Developer: Studio Pixel
A challenging platformer that takes you back to the good old days Before it became WiiWare, Cave Story was just freeware. Single-handedly developed over half a decade by game designer Daisuke Amaya and unleashed onto the Internet in 2004, the game drew loads of buzz and evolved into a genuine cult hit over the years, spawning tribute sites and fan translations. So porting it over to the Wii seemed like the natural step, and it’s the natural system for a game like Cave Story.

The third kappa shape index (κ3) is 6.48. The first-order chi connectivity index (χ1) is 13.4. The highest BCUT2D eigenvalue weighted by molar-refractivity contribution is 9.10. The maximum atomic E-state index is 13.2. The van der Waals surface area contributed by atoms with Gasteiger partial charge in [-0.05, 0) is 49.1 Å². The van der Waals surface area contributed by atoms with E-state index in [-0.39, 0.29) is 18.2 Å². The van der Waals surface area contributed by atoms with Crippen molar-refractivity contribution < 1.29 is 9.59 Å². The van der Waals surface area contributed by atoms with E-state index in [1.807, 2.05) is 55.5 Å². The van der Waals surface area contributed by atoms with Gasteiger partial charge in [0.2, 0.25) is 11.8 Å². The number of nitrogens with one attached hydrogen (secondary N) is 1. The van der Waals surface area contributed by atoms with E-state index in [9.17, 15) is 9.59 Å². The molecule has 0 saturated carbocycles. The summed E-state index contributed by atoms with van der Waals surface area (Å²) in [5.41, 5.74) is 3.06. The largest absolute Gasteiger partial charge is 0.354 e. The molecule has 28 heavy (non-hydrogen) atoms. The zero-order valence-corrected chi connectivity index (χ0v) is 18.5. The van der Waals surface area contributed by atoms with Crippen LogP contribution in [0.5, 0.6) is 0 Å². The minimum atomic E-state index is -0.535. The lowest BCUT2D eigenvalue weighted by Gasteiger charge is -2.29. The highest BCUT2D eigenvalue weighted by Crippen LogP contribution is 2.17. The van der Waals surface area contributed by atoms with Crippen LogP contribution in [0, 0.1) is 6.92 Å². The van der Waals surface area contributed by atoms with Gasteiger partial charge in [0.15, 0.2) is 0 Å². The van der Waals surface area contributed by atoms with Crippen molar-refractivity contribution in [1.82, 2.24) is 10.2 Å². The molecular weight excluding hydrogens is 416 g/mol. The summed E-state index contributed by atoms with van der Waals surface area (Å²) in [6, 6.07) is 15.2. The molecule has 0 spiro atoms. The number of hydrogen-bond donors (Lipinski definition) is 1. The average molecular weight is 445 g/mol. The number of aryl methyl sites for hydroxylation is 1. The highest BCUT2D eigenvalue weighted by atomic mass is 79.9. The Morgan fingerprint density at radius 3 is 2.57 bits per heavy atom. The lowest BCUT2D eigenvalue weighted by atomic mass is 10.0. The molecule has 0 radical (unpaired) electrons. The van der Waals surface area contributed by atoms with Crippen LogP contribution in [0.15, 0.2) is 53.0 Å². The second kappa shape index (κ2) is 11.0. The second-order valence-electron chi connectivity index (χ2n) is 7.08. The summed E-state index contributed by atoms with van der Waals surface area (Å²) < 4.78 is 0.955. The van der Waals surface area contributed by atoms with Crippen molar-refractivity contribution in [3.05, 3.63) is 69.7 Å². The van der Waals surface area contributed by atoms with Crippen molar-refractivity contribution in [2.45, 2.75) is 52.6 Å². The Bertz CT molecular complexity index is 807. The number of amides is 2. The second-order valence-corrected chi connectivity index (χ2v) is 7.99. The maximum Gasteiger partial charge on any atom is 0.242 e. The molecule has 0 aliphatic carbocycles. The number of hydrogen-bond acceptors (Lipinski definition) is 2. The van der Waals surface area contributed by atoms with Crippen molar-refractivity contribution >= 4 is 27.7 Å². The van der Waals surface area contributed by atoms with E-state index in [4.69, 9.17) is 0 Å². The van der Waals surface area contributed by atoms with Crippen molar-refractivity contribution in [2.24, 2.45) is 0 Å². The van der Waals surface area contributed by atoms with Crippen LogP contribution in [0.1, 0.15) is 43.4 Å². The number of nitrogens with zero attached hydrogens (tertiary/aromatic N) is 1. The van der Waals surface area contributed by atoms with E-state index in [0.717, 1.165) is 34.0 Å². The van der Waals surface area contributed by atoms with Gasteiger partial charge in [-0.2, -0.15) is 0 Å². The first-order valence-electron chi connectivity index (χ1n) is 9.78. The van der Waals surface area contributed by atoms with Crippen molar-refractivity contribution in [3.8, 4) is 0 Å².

It’s been compared to Metroid, Castlevania and Mega Man, but Cave Story takes ingredients from all three. You’ll be jumping and propelling through an assortment of unique stages, blasting away baddies and accumulating power-up crystals to charge up a variety of unique weapons that range from a machine gun to a bubble shooter. Innovative enemies and instant-death spike pits create some frustratingly hard challenges, especially since save points tend to be sporadic and, during some parts, nonexistent. Throw that unforgiving difficulty into the pot with Cave Story’s old-school aesthetics and you get a tasty stew that resembles a NES game, just more polished. Like Cave Story’s amnesiac protagonist, you begin the game knowing nothing; the plot is gradually fleshed out by your conversations and discoveries on the island. Unearthing this story is a lot of fun, and although it would have been nice to see more of the main character’s past, Cave Story’s subtle narrative is a refreshing change of pace in an era where game plots like to hammer you with ostentatious messages about love and sacrifice. But Cave Story has its flaws. Some of the musical effects can be grating, like the shrill cling that power-ups make when they bounce, the endless pew pew of laser weapons, and the unnecessary text scrolling noise—in fact, when you Google “text scrolling noise,” the first few results are complaints about Cave Story. Most of the game’s secrets fall into the near-impossible-to-find-without-a-walkthrough category, including the painstaking series of oddly specific actions needed in order to unveil the best ending. And sometimes boss fights feel more like exercises in trial-and-error than strategic battles, although overcoming them is always satisfying. No matter how good it is, it’s hard to justify spending money on a game that’s been available on the PC for free for almost six years. But the sideways Wiimote makes the perfect controller, the variety of weapons and secrets offer plenty of replay value, and at only 1200 Nintendo Points ($12) you get a lot of gameplay for your money. And of course there’s the warm, fuzzy feeling that comes with supporting indie developers such as Studio Pixel. You want to feel warm and fuzzy, don’t you?